Easing into the new year, slowly.
An old friend, Richard Fleming, aka DJ Richard Nixon, has worked his obsessions (music, hiking, the Caribbean, birding, photography) into a wonderful new book and photographic gallery show. I first met Rich in Cartegena, Colombia in the early 90s at a music festival, and he has kept in touch, at one point cataloging many of his rarer reggae records for the ARC. The book is a great read (Walking to Guantánamo, Commons, cloth, 351pp, 2008, ISBN: 978-0-9814579-1-8), and if you are anywhere near New Orleans you can see some of the pics he took on his trip.
Accompanying test : “I met Dagoberto Manzo in Matanzas, sitting on a stool in front of his house, sanding the neck of an acoustic guitar. You can see the sawdust on the floor. As soon as I expressed an interest in music, he put that job down and rushed into the house to get one of his prize creations, a double-necked tres and acoustic-guitar combo that he claimed is the only one of its kind in Cuba.”
he show is at the Antenna Gallery 3161 Burgundy St. in the Bywater. Runs until Feb 7.
An even older, more tenuous link to people and places in Louisiana was at a recent concert by Joel Savoy and David Greeley. About the same time I met Rich I was writing a piece about the Festival de Louisiane in Lafayette for Billboard. One side trip included a sit on the porch of musicians Mark and Ann Savoy, Off to the side was lil’ Joel. All grown up now, he was in New York doing workshops and concerts, the one Patrice and I saw them perform this January at Scott Kettner‘s studio in Brooklyn. This was a house concert, about twenty people in an intimate setting, pretty rare these days. P. fiddles a bit, knows so much more than me about the music, and has taken a workshop with both Joel and David in the past. Here’s some of her comments:
- It’s rare to hear two Cajun fiddles without accordion…in the old style. Each has a distinct personal style: David seemed the more traditional player, recounting how he had the privilege of learning tunes from old timers like Dennis McGee. Joel has a special knack for playing around with the chords, using the choppy Cajun bowing style to keep the beat in motion. In Savoy’s hands the fiddle almost sounds like it has bellows, which may come from growing up with the sound of his dad’s (Mark Savoy) accordion.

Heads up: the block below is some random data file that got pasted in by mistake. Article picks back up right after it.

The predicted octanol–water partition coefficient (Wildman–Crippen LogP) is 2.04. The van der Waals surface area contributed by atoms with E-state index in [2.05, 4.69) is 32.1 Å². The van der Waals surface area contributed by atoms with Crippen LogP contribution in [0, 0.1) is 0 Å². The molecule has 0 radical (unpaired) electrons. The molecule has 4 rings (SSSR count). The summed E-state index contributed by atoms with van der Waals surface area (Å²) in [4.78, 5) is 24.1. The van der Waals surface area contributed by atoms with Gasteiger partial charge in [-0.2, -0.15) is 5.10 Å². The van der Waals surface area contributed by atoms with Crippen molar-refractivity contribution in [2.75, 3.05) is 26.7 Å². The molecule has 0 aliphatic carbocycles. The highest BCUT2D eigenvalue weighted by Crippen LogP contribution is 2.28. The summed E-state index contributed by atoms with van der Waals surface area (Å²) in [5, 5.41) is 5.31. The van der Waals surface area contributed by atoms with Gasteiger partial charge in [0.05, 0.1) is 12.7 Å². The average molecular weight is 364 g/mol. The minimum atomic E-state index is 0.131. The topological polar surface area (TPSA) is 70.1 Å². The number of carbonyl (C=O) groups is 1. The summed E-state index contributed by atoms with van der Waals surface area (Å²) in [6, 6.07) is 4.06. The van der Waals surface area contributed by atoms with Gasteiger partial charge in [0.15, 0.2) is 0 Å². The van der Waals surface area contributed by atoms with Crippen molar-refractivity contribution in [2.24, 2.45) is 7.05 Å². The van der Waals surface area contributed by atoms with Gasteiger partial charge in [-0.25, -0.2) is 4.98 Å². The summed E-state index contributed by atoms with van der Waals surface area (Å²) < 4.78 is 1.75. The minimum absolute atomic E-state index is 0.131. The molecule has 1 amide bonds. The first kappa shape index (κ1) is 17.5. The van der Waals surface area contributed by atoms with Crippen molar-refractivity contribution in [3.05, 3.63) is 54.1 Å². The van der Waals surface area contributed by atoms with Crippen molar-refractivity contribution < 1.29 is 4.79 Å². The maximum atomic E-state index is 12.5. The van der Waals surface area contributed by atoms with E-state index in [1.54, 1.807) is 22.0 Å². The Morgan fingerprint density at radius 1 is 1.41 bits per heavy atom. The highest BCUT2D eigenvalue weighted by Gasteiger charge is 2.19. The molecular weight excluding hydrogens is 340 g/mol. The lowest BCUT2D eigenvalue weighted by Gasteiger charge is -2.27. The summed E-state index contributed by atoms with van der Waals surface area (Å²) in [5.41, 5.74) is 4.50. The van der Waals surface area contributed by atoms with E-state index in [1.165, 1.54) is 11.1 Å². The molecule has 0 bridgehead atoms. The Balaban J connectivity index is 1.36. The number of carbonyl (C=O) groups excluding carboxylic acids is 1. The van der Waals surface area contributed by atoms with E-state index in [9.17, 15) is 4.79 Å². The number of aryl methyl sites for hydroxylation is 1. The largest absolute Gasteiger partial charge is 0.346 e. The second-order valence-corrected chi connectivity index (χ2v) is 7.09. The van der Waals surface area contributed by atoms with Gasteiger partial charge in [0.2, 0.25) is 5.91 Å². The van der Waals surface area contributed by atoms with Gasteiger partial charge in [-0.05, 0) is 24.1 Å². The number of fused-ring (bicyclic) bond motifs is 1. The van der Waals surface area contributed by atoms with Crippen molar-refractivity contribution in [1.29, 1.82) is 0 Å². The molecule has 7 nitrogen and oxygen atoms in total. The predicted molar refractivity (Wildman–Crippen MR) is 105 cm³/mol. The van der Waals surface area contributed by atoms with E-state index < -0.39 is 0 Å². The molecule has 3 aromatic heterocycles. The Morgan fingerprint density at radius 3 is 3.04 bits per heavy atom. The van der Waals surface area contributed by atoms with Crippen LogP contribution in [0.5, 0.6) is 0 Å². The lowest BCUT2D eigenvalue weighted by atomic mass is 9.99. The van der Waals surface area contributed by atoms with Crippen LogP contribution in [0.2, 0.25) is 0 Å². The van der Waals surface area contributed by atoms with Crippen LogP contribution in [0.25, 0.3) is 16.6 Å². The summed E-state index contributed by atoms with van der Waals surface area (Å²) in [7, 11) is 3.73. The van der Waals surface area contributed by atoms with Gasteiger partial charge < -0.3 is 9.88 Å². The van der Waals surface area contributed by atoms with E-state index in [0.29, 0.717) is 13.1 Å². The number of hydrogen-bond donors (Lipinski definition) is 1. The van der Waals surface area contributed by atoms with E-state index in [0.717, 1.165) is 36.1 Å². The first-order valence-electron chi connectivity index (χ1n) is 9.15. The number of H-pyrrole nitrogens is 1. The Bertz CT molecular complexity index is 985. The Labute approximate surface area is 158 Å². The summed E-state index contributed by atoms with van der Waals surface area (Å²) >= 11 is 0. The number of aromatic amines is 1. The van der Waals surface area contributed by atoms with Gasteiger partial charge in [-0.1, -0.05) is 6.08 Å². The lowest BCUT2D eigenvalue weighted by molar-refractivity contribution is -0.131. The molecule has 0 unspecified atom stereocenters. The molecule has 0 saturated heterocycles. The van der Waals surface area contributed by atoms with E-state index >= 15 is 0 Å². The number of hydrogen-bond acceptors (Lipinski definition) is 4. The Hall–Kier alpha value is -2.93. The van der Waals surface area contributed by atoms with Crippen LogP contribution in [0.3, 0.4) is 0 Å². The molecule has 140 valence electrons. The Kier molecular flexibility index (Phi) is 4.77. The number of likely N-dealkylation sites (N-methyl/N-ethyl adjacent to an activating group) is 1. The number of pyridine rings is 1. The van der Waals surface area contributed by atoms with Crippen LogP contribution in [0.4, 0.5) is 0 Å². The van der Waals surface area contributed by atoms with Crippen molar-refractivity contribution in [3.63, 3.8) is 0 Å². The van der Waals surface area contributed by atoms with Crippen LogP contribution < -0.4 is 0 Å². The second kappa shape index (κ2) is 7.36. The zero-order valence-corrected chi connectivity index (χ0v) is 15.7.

- Another feature of the Greeley–Savoy duo is the perfection of their intonation…….especially in minor-key tunes like a waltz that was dedicated to a dead calf. They mention how proud they were that they could end a tune on different notes…apparently not a common accomplishment among Cajun fiddlers.
- Although today’s Cajun dances are usually a two-step and a waltz, they played a couple of Cajun polkas…quirky off-beat tunes that might have confused dancers at a bohemian beer-hall. Originally, there were a lot more dances (Greely called it a “rond de danse” or round of dances), that the musicians would have to play for a dance night.
You can see Scott on Brasilian percussion with David Greeley here.
Lastly, Kate McGarrigle has died. Never met her. Last live listen about 10 ft away, a few summers ago when she and sister Anna, assorted kin and Emmylou Harris played a free concert in Tribeca. Still remember their reluctantly offered-always asked to play, Heart Like A Wheel, the piercing voice and stabbing lyric.
“They say that death is a tragedy
It comes once and it’s over
But my only wish is for that deep dark abyss
‘Cause what’s the use of living with no true lover”